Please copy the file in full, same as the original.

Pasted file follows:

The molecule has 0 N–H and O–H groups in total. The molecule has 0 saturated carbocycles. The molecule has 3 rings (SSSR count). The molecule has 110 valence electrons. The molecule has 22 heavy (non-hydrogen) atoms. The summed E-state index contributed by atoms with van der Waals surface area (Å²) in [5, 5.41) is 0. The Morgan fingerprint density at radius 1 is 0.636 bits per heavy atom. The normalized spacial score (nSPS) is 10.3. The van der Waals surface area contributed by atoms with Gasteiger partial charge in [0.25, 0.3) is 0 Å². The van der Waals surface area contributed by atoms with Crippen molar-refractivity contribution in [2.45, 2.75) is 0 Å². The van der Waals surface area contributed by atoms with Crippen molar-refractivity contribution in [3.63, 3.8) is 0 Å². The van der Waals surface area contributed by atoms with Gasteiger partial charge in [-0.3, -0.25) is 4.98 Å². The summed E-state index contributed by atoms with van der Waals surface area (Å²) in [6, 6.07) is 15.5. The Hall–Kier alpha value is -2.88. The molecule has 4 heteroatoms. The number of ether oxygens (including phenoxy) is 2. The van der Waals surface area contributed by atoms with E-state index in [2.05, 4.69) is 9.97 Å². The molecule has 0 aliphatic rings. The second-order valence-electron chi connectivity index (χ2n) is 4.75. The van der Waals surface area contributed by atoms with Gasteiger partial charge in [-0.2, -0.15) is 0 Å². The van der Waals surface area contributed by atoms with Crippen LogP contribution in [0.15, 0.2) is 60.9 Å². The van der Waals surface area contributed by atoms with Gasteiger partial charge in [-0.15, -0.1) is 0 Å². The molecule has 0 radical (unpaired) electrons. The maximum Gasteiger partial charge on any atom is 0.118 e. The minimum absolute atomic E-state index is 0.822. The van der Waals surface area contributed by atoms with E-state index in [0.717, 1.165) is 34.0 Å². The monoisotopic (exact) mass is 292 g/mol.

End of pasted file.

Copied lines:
The molecule has 0 N–H and O–H groups in total. The molecule has 0 saturated carbocycles. The molecule has 3 rings (SSSR count). The molecule has 110 valence electrons. The molecule has 22 heavy (non-hydrogen) atoms. The summed E-state index contributed by atoms with van der Waals surface area (Å²) in [5, 5.41) is 0. The Morgan fingerprint density at radius 1 is 0.636 bits per heavy atom. The normalized spacial score (nSPS) is 10.3. The van der Waals surface area contributed by atoms with Gasteiger partial charge in [0.25, 0.3) is 0 Å². The van der Waals surface area contributed by atoms with Crippen molar-refractivity contribution in [2.45, 2.75) is 0 Å². The van der Waals surface area contributed by atoms with Crippen molar-refractivity contribution in [3.63, 3.8) is 0 Å². The van der Waals surface area contributed by atoms with Gasteiger partial charge in [-0.3, -0.25) is 4.98 Å². The summed E-state index contributed by atoms with van der Waals surface area (Å²) in [6, 6.07) is 15.5. The Hall–Kier alpha value is -2.88. The molecule has 4 heteroatoms. The number of ether oxygens (including phenoxy) is 2. The van der Waals surface area contributed by atoms with E-state index in [2.05, 4.69) is 9.97 Å². The molecule has 0 aliphatic rings. The second-order valence-electron chi connectivity index (χ2n) is 4.75. The van der Waals surface area contributed by atoms with Gasteiger partial charge in [-0.2, -0.15) is 0 Å². The van der Waals surface area contributed by atoms with Crippen LogP contribution in [0.15, 0.2) is 60.9 Å². The van der Waals surface area contributed by atoms with Gasteiger partial charge in [-0.15, -0.1) is 0 Å². The molecule has 0 radical (unpaired) electrons. The maximum Gasteiger partial charge on any atom is 0.118 e. The minimum absolute atomic E-state index is 0.822. The van der Waals surface area contributed by atoms with E-state index in [0.717, 1.165) is 34.0 Å². The monoisotopic (exact) mass is 292 g/mol.